2015 Omnibus Language Addresses Several SNA Asks Including Sodium and Whole Grain

By  •  December 10, 2014 at 10:12 am  •  0 Comments

SNA Press Release: December 10, 2014, Congress released the full text of the Fiscal Year 2015 Omnibus Appropriations Bill. SNA was pleased to see several of our key issues addressed in the language that will provide schools greater flexibility to plan healthy school meals that students will eat. Congress is expected to vote on the Omnibus bill this week and we ask you to urge your Congressional delegation to vote yes on the bill.

The key sections in the legislation and how they will impact SNA members are:

  • Sodium – suspends further sodium reductions for “meals, foods, and snacks sold in schools” until there is further scientific research that shows a benefit to children.
  • Whole Grains – USDA shall allow states to grant exemptions on the 100% whole grain rich requirement should an SFA demonstrate hardship, including financial, procurement, and student acceptability. Qualifying SFAs will be permitted to meet the July 2012 mandate that half of grains offered be whole grain rich. This provides a vehicle allowing states and schools to work together on flexibility for those schools struggling with this particular issue.
  • Equipment grants – provides $25 million in additional equipment grants to be distributed by the State Agencies. These funds are available to all schools regardless of free and reduced percentage.
  • Chinese Chicken – schools will not be able to purchase chicken from China for use in the NSLP and SBP program.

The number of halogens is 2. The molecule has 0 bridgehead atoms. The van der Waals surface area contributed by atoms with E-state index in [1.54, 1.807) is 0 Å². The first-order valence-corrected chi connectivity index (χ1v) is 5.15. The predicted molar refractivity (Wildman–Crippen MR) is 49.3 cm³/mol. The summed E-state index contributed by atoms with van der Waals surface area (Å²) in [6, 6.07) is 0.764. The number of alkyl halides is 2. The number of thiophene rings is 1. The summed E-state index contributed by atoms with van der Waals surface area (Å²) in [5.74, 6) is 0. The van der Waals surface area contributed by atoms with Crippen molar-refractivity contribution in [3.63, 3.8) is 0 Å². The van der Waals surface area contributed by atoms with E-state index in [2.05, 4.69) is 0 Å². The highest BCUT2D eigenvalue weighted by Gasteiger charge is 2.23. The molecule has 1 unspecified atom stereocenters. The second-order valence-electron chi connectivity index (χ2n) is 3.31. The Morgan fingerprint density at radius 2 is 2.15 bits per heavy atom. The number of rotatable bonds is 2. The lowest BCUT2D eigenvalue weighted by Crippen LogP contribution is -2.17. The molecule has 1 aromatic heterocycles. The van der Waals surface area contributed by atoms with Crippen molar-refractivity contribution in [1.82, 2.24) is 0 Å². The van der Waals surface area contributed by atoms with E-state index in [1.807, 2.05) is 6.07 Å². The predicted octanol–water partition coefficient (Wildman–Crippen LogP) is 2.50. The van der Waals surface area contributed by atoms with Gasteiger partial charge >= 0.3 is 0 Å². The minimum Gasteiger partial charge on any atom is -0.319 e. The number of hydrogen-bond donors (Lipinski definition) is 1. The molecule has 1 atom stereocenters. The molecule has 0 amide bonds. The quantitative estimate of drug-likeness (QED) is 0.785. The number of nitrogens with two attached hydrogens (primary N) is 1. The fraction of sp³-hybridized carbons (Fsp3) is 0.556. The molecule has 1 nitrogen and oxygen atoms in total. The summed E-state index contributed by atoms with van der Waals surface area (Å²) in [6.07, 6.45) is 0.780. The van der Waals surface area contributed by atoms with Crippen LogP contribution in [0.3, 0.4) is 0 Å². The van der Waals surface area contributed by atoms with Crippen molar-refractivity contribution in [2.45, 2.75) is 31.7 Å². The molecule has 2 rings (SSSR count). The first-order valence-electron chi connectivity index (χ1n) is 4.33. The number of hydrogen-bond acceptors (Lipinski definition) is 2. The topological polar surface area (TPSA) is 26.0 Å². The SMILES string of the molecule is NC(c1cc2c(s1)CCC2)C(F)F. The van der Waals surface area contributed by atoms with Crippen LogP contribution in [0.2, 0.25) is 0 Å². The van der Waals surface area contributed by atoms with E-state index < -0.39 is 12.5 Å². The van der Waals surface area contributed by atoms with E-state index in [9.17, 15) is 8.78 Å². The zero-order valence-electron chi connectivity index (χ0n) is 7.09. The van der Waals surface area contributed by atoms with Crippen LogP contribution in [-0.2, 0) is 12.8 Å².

What the legislation does not include is the one year waiver for schools with a net loss for six months or more.

The accompanying report language, which acts as guidance for the legislation, directs the Secretary to use the authority under the Healthy, Hunger-Free Kids Act to allow States to vary the frequency of monitoring and compliance reviews of each school food authority based on past school performance, with no cycle extending more than five years. The report language also urges USDA to work to ensure there are no “unintended consequences” when implementing Professional Standards.

We thank our members for all of their help in contacting their Members of Congress over the past year to explain the impact of the well-intended regulations. SNA will continue to advocate for all of our Members in the coming year as we turn our attention to the Child Nutrition Reauthorization 2015 effort. SNA Urges Support for School Meal Flexibility in Omnibus


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